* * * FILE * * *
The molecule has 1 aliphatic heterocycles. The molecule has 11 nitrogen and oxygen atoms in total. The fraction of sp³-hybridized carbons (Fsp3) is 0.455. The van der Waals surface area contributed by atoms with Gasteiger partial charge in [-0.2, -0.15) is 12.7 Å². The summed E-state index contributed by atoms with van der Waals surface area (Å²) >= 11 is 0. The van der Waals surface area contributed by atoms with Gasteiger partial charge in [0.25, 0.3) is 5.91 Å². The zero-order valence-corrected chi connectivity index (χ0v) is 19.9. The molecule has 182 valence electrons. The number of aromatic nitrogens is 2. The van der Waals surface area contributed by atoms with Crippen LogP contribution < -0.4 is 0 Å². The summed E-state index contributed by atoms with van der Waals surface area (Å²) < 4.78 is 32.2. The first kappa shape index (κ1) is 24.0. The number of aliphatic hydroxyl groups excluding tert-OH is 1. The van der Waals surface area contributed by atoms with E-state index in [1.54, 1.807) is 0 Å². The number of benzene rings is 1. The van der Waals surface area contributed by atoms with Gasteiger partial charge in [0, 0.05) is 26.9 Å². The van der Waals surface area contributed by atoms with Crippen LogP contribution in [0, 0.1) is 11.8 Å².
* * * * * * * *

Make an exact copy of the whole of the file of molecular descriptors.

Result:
The molecule has 1 aliphatic heterocycles. The molecule has 11 nitrogen and oxygen atoms in total. The fraction of sp³-hybridized carbons (Fsp3) is 0.455. The van der Waals surface area contributed by atoms with Gasteiger partial charge in [-0.2, -0.15) is 12.7 Å². The summed E-state index contributed by atoms with van der Waals surface area (Å²) >= 11 is 0. The van der Waals surface area contributed by atoms with Gasteiger partial charge in [0.25, 0.3) is 5.91 Å². The zero-order valence-corrected chi connectivity index (χ0v) is 19.9. The molecule has 182 valence electrons. The number of aromatic nitrogens is 2. The van der Waals surface area contributed by atoms with Crippen LogP contribution < -0.4 is 0 Å². The summed E-state index contributed by atoms with van der Waals surface area (Å²) < 4.78 is 32.2. The first kappa shape index (κ1) is 24.0. The number of aliphatic hydroxyl groups excluding tert-OH is 1. The van der Waals surface area contributed by atoms with E-state index in [1.54, 1.807) is 0 Å². The number of benzene rings is 1. The van der Waals surface area contributed by atoms with Gasteiger partial charge in [0, 0.05) is 26.9 Å². The van der Waals surface area contributed by atoms with Crippen LogP contribution in [0, 0.1) is 11.8 Å².